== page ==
Last week on Londonist, in numbers:
15 lively years that web legend Urban 75 has been going
15 disputed kilometres covered by the domino rally of breeze blocks across Olympic boroughs
12 same sex couples taking part in the London 2012 Open Weekend hand-holding relay
48 hours of rail strike leaving Liverpool Street bereft of commuters and (thankfully) flashmobbers
176 times Oxford Street was subjected to roadworks in one year, to be taken into consideration by TfL for future fines against late completion of roadworks
(15+15) X (12X48) + 176 = 17,456 which is a collection of old flames on the underground in the Londonist Flickr pool, as snapped by our photographer friend chutney bannister.
This Week In London’s History
Monday - 3rd August 2001: Just a few seconds after midnight, a car bomb explodes in Ealing Broadway, injuring 7 people and causing significant damage to the surrounding area. The bombing is subsequently attributed to the ‘Real IRA’, and three men are later jailed for causing this and two other explosions.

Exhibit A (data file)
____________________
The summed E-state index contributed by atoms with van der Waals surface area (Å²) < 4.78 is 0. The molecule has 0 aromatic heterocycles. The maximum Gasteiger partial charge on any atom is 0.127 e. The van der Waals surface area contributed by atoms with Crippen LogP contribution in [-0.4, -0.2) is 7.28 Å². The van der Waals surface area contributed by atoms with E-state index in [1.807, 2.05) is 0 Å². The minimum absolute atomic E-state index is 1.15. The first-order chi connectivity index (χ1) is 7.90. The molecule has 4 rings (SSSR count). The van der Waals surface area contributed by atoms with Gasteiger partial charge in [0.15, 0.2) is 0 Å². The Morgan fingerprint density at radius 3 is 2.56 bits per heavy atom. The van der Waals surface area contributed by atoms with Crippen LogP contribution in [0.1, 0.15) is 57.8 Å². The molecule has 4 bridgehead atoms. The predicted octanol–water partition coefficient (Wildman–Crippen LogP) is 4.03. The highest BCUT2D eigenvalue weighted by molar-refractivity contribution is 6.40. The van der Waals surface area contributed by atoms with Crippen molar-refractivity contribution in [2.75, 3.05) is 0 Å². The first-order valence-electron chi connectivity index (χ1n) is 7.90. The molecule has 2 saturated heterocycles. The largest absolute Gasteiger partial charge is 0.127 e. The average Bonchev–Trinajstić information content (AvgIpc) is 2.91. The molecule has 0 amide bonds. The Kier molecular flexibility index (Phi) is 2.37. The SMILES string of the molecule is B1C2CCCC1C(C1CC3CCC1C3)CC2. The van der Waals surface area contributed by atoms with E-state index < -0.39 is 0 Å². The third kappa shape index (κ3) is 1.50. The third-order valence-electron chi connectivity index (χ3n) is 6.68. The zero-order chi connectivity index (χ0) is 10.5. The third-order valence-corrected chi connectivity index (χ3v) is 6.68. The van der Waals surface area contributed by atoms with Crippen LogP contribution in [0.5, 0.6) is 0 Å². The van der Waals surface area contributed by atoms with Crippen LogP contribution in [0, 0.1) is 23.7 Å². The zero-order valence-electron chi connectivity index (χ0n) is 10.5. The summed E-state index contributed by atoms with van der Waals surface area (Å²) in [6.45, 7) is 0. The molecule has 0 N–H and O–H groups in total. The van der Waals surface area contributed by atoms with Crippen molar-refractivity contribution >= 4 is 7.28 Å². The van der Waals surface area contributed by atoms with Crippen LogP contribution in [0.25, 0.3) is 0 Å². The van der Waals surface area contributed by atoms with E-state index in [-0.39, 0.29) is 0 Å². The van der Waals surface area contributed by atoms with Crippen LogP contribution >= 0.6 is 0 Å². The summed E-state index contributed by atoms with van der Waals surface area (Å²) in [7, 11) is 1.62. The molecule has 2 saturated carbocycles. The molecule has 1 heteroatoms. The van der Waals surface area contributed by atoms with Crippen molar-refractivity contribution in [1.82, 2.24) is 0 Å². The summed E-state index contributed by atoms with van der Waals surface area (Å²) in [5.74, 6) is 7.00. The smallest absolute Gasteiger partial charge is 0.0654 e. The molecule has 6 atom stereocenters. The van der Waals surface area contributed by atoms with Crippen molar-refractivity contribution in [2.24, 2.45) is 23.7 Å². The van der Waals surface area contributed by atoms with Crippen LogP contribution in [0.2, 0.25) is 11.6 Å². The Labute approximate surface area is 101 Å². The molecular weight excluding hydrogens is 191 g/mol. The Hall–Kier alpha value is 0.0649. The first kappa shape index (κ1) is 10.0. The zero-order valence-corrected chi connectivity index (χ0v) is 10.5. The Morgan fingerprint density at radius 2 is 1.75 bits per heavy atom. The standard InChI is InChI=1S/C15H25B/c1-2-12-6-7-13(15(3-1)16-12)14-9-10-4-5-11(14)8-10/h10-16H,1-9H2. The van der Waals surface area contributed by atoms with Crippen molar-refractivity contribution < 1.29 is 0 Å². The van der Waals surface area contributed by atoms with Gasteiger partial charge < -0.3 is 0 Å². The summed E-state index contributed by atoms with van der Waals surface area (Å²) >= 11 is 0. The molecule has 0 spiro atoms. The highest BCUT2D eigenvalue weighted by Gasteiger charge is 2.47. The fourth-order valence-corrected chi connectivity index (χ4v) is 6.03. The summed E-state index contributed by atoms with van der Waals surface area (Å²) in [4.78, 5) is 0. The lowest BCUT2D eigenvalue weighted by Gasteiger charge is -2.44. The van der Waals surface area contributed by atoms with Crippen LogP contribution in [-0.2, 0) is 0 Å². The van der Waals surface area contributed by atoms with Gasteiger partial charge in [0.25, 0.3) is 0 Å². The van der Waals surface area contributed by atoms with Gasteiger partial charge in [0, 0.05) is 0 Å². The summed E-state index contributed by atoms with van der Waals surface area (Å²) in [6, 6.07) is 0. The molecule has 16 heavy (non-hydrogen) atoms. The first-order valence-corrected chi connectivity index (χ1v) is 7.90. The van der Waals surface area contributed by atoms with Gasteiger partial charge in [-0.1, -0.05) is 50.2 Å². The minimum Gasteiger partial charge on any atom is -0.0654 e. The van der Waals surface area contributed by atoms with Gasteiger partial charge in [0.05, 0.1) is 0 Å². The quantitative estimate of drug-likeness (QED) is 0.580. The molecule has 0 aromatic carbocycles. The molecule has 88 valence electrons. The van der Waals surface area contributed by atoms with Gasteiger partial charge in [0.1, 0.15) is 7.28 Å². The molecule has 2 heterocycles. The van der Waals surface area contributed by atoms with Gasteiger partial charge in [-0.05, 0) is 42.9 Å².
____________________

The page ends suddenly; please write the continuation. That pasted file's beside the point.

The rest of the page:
- 4th August 1902
: The Greenwich Foot Tunnel is opened, providing pedestrian access between the Isle of Dogs and Greenwich.
- 5th August 1100
: Henry I is crowned King of England at Westminster Abbey.
- 6th August 1937
: Barbara Windsor is born in Shoreditch in central London. She would achieve fame as an actress, notably as a ‘saucy strumpet’ in the Carry On
films of the 60s and 70s and later as a major character in Eastenders
- 7th August 2001
: The Department of Health pays £27 million for a private Harley Street heart hospital, re-nationalising it and bringing it into the NHS. It becomes the first private hospital to be nationalised since the foundation of the NHS.
London Quote Of The Week
If the parks be the lungs of London, we wonder what Greenwich Fair is - a periodical breaking-out, we suppose; a sort of spring rash; a three days' fever, which cools the blood for six months afterwards, and at the expiration of which London is restored to its old habit of plodding industry as suddenly and as completely as if nothing had ever occurred to disturb them.
Charles Dickens, Greenwich Fair